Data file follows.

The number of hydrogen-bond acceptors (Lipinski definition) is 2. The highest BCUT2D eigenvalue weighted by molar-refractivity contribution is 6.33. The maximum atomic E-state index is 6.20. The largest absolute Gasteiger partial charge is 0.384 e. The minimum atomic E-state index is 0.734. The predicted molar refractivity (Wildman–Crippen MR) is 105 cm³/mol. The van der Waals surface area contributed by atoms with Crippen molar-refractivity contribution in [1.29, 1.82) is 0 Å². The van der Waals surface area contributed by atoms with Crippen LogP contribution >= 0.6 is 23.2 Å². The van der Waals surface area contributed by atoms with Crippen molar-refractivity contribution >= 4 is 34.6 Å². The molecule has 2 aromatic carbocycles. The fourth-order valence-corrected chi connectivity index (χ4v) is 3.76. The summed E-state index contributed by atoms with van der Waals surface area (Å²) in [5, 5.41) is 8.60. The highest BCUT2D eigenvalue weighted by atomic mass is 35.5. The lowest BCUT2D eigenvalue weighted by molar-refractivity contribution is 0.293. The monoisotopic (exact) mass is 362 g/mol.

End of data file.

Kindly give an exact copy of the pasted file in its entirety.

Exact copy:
The number of hydrogen-bond acceptors (Lipinski definition) is 2. The highest BCUT2D eigenvalue weighted by molar-refractivity contribution is 6.33. The maximum atomic E-state index is 6.20. The largest absolute Gasteiger partial charge is 0.384 e. The minimum atomic E-state index is 0.734. The predicted molar refractivity (Wildman–Crippen MR) is 105 cm³/mol. The van der Waals surface area contributed by atoms with Crippen molar-refractivity contribution in [1.29, 1.82) is 0 Å². The van der Waals surface area contributed by atoms with Crippen LogP contribution >= 0.6 is 23.2 Å². The van der Waals surface area contributed by atoms with Crippen molar-refractivity contribution >= 4 is 34.6 Å². The molecule has 2 aromatic carbocycles. The fourth-order valence-corrected chi connectivity index (χ4v) is 3.76. The summed E-state index contributed by atoms with van der Waals surface area (Å²) in [5, 5.41) is 8.60. The highest BCUT2D eigenvalue weighted by atomic mass is 35.5. The lowest BCUT2D eigenvalue weighted by molar-refractivity contribution is 0.293. The monoisotopic (exact) mass is 362 g/mol.